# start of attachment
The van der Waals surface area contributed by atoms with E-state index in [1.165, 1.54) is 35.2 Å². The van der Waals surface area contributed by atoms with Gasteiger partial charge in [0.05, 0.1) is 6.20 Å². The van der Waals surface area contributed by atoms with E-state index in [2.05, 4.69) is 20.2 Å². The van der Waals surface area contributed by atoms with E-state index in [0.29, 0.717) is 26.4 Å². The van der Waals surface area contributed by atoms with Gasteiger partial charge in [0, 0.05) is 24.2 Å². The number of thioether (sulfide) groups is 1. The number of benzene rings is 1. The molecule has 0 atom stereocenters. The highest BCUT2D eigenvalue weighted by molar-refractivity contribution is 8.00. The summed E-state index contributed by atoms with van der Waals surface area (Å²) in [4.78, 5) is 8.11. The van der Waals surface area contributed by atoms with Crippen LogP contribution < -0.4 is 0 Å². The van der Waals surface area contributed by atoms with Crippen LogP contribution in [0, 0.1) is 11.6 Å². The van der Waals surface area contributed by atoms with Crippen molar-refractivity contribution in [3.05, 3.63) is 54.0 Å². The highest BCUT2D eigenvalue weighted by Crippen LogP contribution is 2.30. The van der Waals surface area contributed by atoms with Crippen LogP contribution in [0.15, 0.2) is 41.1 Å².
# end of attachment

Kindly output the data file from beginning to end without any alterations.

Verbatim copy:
The van der Waals surface area contributed by atoms with E-state index in [1.165, 1.54) is 35.2 Å². The van der Waals surface area contributed by atoms with Gasteiger partial charge in [0.05, 0.1) is 6.20 Å². The van der Waals surface area contributed by atoms with E-state index in [2.05, 4.69) is 20.2 Å². The van der Waals surface area contributed by atoms with E-state index in [0.29, 0.717) is 26.4 Å². The van der Waals surface area contributed by atoms with Gasteiger partial charge in [0, 0.05) is 24.2 Å². The number of thioether (sulfide) groups is 1. The number of benzene rings is 1. The molecule has 0 atom stereocenters. The highest BCUT2D eigenvalue weighted by molar-refractivity contribution is 8.00. The summed E-state index contributed by atoms with van der Waals surface area (Å²) in [4.78, 5) is 8.11. The van der Waals surface area contributed by atoms with Crippen LogP contribution < -0.4 is 0 Å². The van der Waals surface area contributed by atoms with Crippen LogP contribution in [0, 0.1) is 11.6 Å². The van der Waals surface area contributed by atoms with Crippen molar-refractivity contribution in [3.05, 3.63) is 54.0 Å². The highest BCUT2D eigenvalue weighted by Crippen LogP contribution is 2.30. The van der Waals surface area contributed by atoms with Crippen LogP contribution in [0.15, 0.2) is 41.1 Å².